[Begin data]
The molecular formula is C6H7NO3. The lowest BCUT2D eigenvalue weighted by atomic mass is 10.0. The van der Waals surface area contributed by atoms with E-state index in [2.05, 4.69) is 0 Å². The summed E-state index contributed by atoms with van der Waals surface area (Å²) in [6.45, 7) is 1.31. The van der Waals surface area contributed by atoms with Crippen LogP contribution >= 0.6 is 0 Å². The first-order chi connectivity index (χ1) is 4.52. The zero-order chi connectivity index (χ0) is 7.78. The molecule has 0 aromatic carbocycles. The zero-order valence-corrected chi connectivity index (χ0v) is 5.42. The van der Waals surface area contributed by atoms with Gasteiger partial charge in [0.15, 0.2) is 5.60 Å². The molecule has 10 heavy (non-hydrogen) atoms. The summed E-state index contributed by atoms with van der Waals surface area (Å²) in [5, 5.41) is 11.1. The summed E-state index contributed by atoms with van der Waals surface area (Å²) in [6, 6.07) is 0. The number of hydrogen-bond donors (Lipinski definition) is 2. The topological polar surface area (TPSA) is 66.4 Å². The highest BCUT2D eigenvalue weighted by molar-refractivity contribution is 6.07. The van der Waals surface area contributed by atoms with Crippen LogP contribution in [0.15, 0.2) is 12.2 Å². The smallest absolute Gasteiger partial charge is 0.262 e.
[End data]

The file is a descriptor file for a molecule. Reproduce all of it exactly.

The molecular formula is C6H7NO3. The lowest BCUT2D eigenvalue weighted by atomic mass is 10.0. The van der Waals surface area contributed by atoms with E-state index in [2.05, 4.69) is 0 Å². The summed E-state index contributed by atoms with van der Waals surface area (Å²) in [6.45, 7) is 1.31. The van der Waals surface area contributed by atoms with Crippen LogP contribution >= 0.6 is 0 Å². The first-order chi connectivity index (χ1) is 4.52. The zero-order chi connectivity index (χ0) is 7.78. The molecule has 0 aromatic carbocycles. The zero-order valence-corrected chi connectivity index (χ0v) is 5.42. The van der Waals surface area contributed by atoms with Gasteiger partial charge in [0.15, 0.2) is 5.60 Å². The molecule has 10 heavy (non-hydrogen) atoms. The summed E-state index contributed by atoms with van der Waals surface area (Å²) in [5, 5.41) is 11.1. The summed E-state index contributed by atoms with van der Waals surface area (Å²) in [6, 6.07) is 0. The number of hydrogen-bond donors (Lipinski definition) is 2. The topological polar surface area (TPSA) is 66.4 Å². The highest BCUT2D eigenvalue weighted by molar-refractivity contribution is 6.07. The van der Waals surface area contributed by atoms with Crippen LogP contribution in [0.15, 0.2) is 12.2 Å². The smallest absolute Gasteiger partial charge is 0.262 e.